And there’s hope that a Queen’s Park all-party committee on development services will make good recommendations, which are expected in May. Its recent interim report poignantly noted the value of proper treatment, as told by the grandmother of two autistic boys: The first, she said, had to wait four years for therapy and by then he “regressed, his behaviours became ingrained and the window of opportunity was missed.” When the second boy was diagnosed, his family immediately sent him to private specialized therapy and he’s now a successful student in a regular school.
It’s about potential. Accountable governments should help children with autism achieve it."


Anonymous said...

Many provinces require the child to be seen by a multiple disciplinary team. This can take a significant amount of time since each has their own waiting list.
To reduce the waiting time for therapy the government should allow for an observation and diagnosis to be done by a psychologist alone. The rest could wait or be seen as needed. A neurologist will not diagnose autism.

AutisticWisdom said...

Unfortunately with our constitution the only way a "national strategy" works is direct funding to parents by the federal government bypassing the provinces. Otherwise there is no guarantee that provinces like Ontario will simply allocate federal money to existing programs. More federal dollars does not mean more service unless there is accountability and the provinces are happy to take money but loathe to be told how to spend it. If it were up to me, health coverage (what is covered and what is not) would be a federal responsibility; as it is, it sits on the backs of the provinces and in many cases early intervention is not handled by the health ministry.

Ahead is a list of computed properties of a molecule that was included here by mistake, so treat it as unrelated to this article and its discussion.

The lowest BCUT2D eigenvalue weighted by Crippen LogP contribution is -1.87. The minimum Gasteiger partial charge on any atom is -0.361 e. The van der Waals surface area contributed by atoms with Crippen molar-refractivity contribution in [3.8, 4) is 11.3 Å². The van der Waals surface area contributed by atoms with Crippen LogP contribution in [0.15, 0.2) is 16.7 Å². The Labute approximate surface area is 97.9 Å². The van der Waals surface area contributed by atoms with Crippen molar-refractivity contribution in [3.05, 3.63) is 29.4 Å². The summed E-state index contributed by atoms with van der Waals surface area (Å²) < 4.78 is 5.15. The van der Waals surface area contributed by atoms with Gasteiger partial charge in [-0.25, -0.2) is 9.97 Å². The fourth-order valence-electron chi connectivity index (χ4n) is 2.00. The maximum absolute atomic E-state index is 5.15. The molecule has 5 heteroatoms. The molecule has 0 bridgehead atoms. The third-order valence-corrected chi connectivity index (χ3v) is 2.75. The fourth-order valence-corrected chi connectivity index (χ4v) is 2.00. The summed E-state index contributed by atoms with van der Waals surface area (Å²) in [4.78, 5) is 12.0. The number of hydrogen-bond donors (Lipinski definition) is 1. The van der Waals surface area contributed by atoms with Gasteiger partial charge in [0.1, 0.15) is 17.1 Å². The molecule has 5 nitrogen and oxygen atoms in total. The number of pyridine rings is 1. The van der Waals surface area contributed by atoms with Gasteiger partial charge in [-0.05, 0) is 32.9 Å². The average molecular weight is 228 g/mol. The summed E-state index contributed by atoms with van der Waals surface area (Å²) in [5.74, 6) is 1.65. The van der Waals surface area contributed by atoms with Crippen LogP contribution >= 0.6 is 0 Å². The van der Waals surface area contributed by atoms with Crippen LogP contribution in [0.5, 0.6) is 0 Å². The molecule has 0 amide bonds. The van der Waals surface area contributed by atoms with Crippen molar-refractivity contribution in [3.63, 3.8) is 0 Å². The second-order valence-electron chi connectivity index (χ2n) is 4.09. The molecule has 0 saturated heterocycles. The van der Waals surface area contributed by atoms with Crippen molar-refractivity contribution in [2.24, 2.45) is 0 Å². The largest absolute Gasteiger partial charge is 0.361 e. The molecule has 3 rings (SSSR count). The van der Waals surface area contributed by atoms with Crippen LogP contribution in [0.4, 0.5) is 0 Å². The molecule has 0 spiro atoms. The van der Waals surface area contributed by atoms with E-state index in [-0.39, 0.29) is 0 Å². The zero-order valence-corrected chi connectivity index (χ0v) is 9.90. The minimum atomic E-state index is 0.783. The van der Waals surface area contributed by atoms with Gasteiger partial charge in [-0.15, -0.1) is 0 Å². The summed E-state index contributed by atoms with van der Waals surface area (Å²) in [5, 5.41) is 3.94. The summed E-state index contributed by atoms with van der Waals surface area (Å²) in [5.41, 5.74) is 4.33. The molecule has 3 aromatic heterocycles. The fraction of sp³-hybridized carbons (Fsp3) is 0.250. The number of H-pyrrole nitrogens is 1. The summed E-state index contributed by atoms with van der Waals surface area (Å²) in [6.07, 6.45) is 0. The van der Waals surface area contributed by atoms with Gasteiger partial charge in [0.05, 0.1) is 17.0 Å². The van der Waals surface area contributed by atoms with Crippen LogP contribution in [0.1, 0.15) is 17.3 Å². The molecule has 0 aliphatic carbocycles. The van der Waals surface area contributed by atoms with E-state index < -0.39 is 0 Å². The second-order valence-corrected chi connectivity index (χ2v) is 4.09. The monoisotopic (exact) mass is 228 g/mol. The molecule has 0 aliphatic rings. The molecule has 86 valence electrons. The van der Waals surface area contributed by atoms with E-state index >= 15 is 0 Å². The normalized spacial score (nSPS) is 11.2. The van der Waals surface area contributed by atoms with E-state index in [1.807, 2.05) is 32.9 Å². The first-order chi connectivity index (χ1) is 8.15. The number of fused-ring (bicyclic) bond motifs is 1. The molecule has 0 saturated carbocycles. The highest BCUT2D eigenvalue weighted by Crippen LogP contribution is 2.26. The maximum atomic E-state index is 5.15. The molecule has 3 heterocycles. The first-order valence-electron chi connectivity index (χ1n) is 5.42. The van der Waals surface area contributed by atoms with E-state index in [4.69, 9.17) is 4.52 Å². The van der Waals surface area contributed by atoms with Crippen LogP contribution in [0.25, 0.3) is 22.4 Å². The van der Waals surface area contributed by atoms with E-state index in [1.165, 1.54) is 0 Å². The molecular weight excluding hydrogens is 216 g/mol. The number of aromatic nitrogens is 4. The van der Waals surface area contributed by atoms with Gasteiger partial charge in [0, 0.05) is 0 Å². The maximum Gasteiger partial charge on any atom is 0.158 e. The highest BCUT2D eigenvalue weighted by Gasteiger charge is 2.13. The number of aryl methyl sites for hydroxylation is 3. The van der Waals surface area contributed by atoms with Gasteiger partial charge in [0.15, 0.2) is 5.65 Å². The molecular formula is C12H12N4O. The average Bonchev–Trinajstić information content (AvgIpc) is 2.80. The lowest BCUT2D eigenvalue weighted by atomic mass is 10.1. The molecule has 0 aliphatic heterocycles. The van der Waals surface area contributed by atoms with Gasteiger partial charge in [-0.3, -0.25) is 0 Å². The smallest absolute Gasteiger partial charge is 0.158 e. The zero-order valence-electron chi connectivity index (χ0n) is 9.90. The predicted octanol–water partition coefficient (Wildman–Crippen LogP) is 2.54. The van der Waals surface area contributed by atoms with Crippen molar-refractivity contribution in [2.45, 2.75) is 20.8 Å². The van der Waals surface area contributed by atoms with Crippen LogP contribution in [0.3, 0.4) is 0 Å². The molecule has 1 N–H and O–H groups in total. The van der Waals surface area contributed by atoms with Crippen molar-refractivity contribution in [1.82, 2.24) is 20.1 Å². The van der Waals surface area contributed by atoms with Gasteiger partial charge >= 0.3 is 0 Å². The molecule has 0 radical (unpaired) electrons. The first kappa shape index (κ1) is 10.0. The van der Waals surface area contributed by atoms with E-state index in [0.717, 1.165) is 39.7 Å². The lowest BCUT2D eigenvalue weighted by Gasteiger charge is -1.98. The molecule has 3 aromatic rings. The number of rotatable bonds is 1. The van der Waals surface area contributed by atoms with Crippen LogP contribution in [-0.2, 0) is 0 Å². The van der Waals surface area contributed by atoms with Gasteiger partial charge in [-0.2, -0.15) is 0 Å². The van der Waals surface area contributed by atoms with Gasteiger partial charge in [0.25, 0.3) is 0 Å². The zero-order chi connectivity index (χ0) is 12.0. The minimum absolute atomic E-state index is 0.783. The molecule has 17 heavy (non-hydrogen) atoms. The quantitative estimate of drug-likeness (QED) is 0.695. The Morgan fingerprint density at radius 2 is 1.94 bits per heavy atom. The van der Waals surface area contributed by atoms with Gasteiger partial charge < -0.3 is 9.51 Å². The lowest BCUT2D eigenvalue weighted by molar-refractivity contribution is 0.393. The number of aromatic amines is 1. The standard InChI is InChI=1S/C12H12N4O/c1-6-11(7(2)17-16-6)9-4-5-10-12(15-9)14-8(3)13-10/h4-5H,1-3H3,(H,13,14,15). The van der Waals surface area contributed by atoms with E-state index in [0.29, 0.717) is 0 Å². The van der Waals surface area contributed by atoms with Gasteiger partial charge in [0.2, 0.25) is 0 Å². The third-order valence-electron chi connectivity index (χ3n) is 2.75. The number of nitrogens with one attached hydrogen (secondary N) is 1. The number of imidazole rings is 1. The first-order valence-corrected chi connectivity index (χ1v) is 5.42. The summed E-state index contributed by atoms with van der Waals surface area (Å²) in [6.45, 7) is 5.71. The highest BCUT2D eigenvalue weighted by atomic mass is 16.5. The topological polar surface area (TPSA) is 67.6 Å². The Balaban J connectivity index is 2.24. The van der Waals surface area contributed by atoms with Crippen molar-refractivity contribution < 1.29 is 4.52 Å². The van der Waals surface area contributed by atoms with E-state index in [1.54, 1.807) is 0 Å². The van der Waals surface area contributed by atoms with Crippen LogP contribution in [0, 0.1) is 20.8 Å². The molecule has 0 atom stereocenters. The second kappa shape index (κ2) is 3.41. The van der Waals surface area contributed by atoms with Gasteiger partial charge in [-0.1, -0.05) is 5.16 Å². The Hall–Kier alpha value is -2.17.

In our case, we simply followed the services, and are now enjoying the same ones enjoyed by Mr. Lake. It's either direct funding to families (like the universal daycare benefit) or a constitutional change. The former is more likely but the provinces would flay any PM who tried. Maybe if Jim Munson took over a party?

farmwifetwo said...

In Ont a Dev Ped, child psych or psychologist can dx autism. Children in Ont never see a neurologist unless they have seizures.

The child years are manageable. The adult years in Ont are disgraceful. The Prov took over who gets what, a few years ago and truthfully, nobody, including the CL's really understand what the criteria is.

Just when you thought you knew the rules...

Cam said...

If a child has severe Autism. It does not take a team to diagnose. Eventually these time delays will lead to more and more parents who are emotionally and physically exhausted abandoning their kids at the feet of the institutions that seem hell bent on dragging their feet in the face of this ever growing and serious situation. As for me and my wife, it's getting harder and harder to stay silent and tow the line as it were. National strategy be damned Harold. We need local change and we need to start now!! Let's get loud again. Cam. (Monday morning rant done)

Anonymous said...


What is appropriate therapy for someone who has severe autism like Conor in terms of early intervention?
As you have said in many posts.
Research is always done on those with high functionning autism.
How do you know that ABA therapy is the best solution for those that get tested early that have severe autism?